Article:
Multidrug therapy of Mycobacterium avium subsp. avium infection in experimentally inoculated budgerigars (Melopsittacus undulatus).

Multidrug therapy of Mycobacterium avium subsp. avium infection in experimentally inoculated budgerigars (Melopsittacus undulatus). Avian Pathol. 2015 Sep 12;:1-18 Authors: Ledwoń A, Dolka I, Dolka B, Cegiełkowska M, Czopowicz M, Szeleszczuk P Abstract The aim of the study was to determine whether the four-month experimental therapy of mycobacteriosis in budgerigars may cause a complete recovery. A group of nine budgerigars was infected with a Mycobacterium avium subsp. avium isolate with proven pathogenicity for budgerigars. Five weeks post-inoculation, multidrug therapy was started. Another group comprising six birds received the same treatment without inoculation, and the third group also comprising six birds was kept without treatment as a control. The adopted antibiotic regimen included clarithromycin 61 mg/kg b.w., moxifloxacin 25 mg/kg b.w. and ethambutol 60 mg/kg b.w. administered by crop gavage every 12 h for 18 weeks. Despite a significant improvement in the condition of the treated birds, the four month therapy was not sufficient for a complete recovery of all treated birds. PMID: 26364975 [PubMed - as supplied by publisher]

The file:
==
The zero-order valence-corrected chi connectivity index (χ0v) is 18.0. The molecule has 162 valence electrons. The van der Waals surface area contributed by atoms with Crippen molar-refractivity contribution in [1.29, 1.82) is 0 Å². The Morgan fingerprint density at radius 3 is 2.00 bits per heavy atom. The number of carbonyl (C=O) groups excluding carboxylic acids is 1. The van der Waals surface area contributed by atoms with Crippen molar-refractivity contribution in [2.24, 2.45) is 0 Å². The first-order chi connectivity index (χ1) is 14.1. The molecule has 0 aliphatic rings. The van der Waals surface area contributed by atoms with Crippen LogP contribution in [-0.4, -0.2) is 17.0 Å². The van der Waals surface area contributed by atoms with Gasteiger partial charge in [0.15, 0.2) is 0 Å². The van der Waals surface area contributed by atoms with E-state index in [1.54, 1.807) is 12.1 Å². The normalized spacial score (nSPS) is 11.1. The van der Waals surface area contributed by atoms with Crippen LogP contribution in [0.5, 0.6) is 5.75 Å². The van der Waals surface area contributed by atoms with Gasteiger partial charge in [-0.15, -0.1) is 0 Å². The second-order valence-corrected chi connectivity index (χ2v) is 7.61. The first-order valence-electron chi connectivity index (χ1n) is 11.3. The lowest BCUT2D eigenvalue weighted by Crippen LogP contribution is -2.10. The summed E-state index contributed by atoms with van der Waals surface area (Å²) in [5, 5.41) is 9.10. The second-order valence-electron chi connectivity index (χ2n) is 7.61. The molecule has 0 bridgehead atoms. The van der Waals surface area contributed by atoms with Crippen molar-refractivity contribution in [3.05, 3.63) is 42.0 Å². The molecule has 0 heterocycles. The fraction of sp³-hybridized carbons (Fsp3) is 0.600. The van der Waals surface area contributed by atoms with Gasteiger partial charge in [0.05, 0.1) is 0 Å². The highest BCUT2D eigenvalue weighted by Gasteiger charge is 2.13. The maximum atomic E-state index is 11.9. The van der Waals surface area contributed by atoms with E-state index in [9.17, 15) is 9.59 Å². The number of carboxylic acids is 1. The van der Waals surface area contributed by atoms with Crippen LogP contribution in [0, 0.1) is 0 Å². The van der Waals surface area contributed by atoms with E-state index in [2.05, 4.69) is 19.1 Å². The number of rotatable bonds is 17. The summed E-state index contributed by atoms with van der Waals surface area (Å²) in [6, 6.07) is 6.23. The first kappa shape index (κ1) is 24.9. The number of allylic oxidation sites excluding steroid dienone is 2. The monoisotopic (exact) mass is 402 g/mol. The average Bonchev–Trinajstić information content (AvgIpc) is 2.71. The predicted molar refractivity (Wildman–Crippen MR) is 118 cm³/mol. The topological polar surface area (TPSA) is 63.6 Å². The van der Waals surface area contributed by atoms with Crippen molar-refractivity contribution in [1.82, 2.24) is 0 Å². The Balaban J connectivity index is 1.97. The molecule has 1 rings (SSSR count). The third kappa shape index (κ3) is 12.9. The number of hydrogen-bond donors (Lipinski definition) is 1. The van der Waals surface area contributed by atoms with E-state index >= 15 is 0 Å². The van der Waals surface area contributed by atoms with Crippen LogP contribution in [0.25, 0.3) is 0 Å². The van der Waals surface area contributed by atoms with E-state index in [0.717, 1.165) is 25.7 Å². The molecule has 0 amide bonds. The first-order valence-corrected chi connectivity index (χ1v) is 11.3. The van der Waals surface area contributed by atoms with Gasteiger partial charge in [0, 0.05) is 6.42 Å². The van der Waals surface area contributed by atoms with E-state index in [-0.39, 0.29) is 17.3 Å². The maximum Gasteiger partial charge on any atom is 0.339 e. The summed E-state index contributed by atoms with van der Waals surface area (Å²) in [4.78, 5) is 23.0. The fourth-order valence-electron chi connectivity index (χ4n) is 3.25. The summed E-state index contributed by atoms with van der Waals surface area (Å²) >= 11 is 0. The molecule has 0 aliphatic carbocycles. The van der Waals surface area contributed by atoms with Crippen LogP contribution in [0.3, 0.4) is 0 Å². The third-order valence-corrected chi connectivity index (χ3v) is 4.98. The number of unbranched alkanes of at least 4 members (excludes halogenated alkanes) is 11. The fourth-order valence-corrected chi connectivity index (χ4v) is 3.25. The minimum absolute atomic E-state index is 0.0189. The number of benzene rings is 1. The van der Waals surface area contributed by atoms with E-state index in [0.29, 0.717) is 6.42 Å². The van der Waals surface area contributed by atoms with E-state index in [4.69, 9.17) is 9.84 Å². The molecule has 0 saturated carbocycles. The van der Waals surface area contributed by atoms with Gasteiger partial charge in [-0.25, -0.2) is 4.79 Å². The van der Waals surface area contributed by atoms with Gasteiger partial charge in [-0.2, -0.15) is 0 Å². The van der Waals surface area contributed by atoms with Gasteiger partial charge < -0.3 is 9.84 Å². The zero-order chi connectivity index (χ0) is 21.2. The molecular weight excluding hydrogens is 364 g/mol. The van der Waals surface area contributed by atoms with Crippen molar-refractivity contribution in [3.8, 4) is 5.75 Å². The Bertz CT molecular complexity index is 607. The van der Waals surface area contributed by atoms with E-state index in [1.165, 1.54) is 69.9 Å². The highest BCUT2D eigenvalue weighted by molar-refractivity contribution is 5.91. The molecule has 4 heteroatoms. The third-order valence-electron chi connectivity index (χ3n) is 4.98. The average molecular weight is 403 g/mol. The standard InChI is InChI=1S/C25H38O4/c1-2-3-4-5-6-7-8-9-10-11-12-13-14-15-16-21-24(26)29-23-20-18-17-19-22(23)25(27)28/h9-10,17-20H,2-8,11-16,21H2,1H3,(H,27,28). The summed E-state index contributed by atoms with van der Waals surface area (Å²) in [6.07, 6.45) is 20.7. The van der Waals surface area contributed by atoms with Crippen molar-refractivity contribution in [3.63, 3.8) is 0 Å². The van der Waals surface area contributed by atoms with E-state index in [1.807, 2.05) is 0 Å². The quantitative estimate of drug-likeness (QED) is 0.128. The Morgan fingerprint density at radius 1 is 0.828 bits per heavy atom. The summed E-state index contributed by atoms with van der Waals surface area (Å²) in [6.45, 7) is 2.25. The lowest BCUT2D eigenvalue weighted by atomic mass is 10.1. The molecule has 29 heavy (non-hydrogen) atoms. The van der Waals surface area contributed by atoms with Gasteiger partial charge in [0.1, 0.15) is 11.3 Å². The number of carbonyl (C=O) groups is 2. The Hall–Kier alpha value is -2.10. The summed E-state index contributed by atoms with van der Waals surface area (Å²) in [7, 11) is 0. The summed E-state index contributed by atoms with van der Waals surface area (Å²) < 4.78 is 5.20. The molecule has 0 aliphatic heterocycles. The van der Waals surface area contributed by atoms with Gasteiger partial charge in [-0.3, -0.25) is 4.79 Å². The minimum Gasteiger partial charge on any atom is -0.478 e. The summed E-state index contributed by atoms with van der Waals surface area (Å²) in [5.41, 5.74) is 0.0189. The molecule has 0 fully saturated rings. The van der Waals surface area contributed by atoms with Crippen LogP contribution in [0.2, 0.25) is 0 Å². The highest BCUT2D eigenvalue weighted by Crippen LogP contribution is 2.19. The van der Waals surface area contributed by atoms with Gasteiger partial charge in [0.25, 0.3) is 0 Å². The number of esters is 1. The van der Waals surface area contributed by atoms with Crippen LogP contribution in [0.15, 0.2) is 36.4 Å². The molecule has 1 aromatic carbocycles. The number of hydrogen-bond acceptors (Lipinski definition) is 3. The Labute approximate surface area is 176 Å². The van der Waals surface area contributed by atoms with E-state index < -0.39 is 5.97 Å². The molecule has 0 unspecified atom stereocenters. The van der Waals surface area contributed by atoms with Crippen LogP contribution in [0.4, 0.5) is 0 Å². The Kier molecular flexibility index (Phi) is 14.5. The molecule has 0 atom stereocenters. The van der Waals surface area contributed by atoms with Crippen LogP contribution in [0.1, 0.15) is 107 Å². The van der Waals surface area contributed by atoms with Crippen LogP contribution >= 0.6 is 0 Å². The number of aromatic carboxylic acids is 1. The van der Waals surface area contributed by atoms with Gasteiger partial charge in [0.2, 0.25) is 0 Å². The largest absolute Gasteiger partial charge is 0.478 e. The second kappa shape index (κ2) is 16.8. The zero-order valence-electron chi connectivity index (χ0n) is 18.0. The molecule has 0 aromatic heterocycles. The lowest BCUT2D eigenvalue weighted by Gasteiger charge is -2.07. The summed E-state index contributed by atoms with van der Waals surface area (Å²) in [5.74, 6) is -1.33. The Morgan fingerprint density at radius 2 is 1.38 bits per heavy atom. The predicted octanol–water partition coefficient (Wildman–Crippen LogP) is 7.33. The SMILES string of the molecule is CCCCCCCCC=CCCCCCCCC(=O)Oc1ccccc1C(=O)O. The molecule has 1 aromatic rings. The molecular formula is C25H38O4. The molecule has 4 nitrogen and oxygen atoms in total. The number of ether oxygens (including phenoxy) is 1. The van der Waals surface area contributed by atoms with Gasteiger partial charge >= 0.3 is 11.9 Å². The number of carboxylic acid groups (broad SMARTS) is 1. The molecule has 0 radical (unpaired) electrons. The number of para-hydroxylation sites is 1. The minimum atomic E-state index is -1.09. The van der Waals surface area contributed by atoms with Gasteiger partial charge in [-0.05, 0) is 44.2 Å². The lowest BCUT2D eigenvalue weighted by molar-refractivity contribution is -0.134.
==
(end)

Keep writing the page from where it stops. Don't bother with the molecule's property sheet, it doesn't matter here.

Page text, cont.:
Source: Avian Pathology - Category: Pathology Authors: Tags: Avian Pathol Source Type: research

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Short-eared Owl at Burwell Fen, photographed mid-January One evening in late November, I was once again, hoping to catch sight of the Starling murmurations that occur over the Broad Lane balancing pond. As mentioned in a previous, issue the local Starlings and their continental counterparts will often roost in the reed bed there, last winter there were literally thousands. At the time of writing, just a few hundred are roosting, but that can change on a wind as arrivals from Europe turn up when the weather changes. Anyway, reader Alison waved as she passed the pond on her dog walk. I later heard that she’d seen a scu...
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